I’d been volunteering for Homes First for a few months. They provide safe affordable housing for the homeless in Toronto.  I’d joined a committee and helped out when and where I could.  Then Marie (the ED) told me about a new event concept they were launching called Homes For Dinner. She said it was a “celebration of home in support of those who don’t have one”. I’ve loved hosting dinner parties and having people over all my life and I have a lot of great memories from around our dining table. It really hit home thinking about all the people in our city who don’t have that experience. So I went to the Homes For Dinner website and they had pictures of people who signed up to host a dinner party and fundraise for the organization. Food, friends and raising money for something so important? It was perfect!

 

I clicked the button to start my own campaign. Setting it up was actually pretty easy; I could register by just connecting my Facebook account. My page already had Homes For Dinner colors, logo, and a banner picture. I just had to add my name, picture, and fundraising goal. The default goal was $1,000. It seemed like a lot, but I started thinking about how much I spend on a dinner out with wine and tax and tip, “Maybe my friends really could help me reach $1,000.” I went for it. In just a couple of minutes, I had my own fundraising page.

The next day I got an email from Homes First. They were writing to give me some tips and help me get started. They thanked me for making my page and gave me some first steps.

Homes First had filled in some information on the fundraising page, but the email said it would really help if I told my own story on my page. I added a couple of sentences about how my aunt had ended up at a Homes First shelter, how she struggled with mental illness and how kind and dedicated the Homes First staff were. They reconnected our family and gave my aunt what she needed, a home.

 

I was nervous about asking people for money to come to my dinner party, but Homes First sent me an email template and said to start with close friends and family. After I sent out my first email, my brother, 2 colleagues and my  best-friend from college all agreed to attend and made donations. My parents couldn’t attend but they made a donation anyway because they know how important housing is.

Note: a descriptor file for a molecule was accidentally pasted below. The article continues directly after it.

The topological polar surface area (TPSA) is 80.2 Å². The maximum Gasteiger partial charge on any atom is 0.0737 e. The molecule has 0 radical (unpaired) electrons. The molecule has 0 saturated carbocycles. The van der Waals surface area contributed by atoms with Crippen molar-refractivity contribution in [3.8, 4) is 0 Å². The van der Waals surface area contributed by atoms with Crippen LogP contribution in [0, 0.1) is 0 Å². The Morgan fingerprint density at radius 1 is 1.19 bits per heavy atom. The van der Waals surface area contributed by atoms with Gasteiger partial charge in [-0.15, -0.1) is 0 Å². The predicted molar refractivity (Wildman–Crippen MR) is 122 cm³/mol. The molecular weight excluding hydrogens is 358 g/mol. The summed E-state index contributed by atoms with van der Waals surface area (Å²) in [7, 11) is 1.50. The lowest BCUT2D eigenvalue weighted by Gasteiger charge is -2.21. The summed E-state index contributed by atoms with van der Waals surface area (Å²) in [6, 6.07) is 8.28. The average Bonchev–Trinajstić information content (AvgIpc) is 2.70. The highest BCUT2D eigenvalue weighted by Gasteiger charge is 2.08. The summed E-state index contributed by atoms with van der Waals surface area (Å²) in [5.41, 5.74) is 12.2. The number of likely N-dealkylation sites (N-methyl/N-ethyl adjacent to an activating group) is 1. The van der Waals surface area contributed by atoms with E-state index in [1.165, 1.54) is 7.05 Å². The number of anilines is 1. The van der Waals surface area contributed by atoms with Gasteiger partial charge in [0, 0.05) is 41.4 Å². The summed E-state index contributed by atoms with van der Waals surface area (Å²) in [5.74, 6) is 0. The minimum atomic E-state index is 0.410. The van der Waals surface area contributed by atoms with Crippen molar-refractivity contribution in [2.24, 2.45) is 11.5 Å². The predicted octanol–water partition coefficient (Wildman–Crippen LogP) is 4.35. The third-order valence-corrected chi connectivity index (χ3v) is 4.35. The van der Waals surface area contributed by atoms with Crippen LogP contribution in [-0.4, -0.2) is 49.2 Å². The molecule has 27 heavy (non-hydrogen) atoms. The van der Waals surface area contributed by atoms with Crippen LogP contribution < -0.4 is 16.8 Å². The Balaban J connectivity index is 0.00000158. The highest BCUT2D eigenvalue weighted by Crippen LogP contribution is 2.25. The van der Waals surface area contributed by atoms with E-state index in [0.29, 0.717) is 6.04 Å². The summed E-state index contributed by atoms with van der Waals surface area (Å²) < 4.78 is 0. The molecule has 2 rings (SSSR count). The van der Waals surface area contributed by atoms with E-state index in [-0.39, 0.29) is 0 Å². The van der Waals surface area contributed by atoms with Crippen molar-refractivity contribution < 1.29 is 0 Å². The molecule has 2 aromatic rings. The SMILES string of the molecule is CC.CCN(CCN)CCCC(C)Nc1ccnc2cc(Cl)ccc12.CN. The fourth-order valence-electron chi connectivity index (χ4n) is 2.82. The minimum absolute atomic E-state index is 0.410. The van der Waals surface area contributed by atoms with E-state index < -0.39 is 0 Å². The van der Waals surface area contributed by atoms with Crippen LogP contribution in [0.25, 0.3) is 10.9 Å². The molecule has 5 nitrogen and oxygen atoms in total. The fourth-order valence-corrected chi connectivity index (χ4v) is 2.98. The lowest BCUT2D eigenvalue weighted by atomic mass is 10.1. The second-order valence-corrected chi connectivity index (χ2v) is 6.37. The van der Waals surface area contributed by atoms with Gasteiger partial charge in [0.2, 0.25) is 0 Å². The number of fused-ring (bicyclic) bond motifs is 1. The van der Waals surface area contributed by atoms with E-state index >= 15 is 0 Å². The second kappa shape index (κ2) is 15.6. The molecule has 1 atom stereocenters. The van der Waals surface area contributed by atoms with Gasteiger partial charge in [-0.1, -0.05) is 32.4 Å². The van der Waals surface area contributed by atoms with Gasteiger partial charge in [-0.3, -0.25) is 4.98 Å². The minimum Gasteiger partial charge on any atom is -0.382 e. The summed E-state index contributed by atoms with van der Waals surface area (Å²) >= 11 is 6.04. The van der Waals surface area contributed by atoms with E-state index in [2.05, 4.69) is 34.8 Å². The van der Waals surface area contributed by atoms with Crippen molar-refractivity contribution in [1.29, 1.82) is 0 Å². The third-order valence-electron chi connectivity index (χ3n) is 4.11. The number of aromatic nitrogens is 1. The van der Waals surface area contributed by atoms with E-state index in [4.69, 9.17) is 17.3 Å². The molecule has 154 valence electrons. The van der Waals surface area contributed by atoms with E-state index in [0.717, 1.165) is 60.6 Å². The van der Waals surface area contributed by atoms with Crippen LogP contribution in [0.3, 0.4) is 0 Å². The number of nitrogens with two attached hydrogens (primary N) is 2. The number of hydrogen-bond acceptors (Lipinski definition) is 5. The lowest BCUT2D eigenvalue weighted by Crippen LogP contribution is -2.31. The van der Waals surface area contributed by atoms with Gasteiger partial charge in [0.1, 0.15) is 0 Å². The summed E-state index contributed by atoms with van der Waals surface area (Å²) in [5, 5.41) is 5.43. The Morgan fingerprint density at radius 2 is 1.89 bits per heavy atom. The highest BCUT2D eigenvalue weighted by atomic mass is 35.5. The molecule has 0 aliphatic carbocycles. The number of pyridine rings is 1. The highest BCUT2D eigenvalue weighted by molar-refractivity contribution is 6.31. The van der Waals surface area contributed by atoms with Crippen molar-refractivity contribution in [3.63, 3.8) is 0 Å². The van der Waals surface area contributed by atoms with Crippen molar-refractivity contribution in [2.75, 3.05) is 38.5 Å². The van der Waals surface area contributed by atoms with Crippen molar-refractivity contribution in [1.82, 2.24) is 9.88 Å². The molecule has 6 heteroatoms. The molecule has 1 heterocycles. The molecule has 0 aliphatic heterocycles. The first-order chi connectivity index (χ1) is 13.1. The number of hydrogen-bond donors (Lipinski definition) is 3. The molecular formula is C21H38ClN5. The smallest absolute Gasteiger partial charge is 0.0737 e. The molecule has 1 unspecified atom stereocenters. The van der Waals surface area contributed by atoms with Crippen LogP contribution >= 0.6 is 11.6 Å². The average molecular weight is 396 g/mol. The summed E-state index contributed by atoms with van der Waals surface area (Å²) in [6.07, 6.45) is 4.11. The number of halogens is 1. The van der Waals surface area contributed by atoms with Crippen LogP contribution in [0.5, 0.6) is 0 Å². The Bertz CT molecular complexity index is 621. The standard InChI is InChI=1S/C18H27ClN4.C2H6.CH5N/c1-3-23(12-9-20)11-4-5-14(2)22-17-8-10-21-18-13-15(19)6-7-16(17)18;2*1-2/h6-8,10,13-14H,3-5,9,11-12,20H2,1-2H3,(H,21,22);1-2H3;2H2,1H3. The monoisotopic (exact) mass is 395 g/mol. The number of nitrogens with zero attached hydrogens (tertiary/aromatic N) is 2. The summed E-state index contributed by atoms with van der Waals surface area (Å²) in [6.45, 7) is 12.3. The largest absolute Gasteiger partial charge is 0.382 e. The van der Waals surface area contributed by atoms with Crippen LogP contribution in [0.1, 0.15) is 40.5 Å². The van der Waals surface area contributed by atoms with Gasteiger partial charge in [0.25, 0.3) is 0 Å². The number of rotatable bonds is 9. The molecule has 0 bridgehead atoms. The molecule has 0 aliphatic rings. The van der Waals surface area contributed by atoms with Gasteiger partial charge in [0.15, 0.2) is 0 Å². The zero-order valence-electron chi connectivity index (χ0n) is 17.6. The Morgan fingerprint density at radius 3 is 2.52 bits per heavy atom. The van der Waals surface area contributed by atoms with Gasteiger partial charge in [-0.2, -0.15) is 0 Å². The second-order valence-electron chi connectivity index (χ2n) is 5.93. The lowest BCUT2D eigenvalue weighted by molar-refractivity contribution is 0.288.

Now that I had a few confirmed guests and half the donations I needed, I shared my campaign on social media. I only really use Twitter and Facebook, but I’m friends with a couple hundred people on each network. Only a couple of my friends confirmed and donated over the next two days, but every time someone gave, it was really exciting. The best part was when my friends donated, it showed up on my fundraising page’s activity wall and Homes First commented. It was really cool to know that the organization had noticed my campaign.

 

That weekend I went away to a cottage. To be honest, I didn’t really pay attention to my campaign for a few days. Then, I got another email from Homes First. I was worried they’d guilt trip me for not having met my goal yet, but instead they congratulated and thanked me. They told me I was already making a difference. They ended the email with a couple of tips to help me make it to the finish line. It made me feel like the organization was rooting for me every step of the way. I just needed to confirm two more guests to meet my goal. So I invited a few people I play hockey with. Score! I confirmed 10 guests and raised $1,250.

When people I invited told me they were coming I sent them a message: “Hey guys, I’m super glad you’re coming to dinner. There’s only 3 days left to help me raise money for Homes First so please make your donation on-line today to confirm your place at our table!”

I posted again to social media, too.

 

Asking people to share my campaign helped out a ton. Five people posted it on their own Facebook pages, and I got a few donations from people I don’t even know.

My campaign ended at midnight on Dinner Day – November 21, 2015, and I ended up raising $1,250. I surpassed my goal of $1,000, and for someone who never fundraised before, it felt awesome to raise that much money. I couldn’t have given that much on my own. I’m definitely hosting a dinner again next year!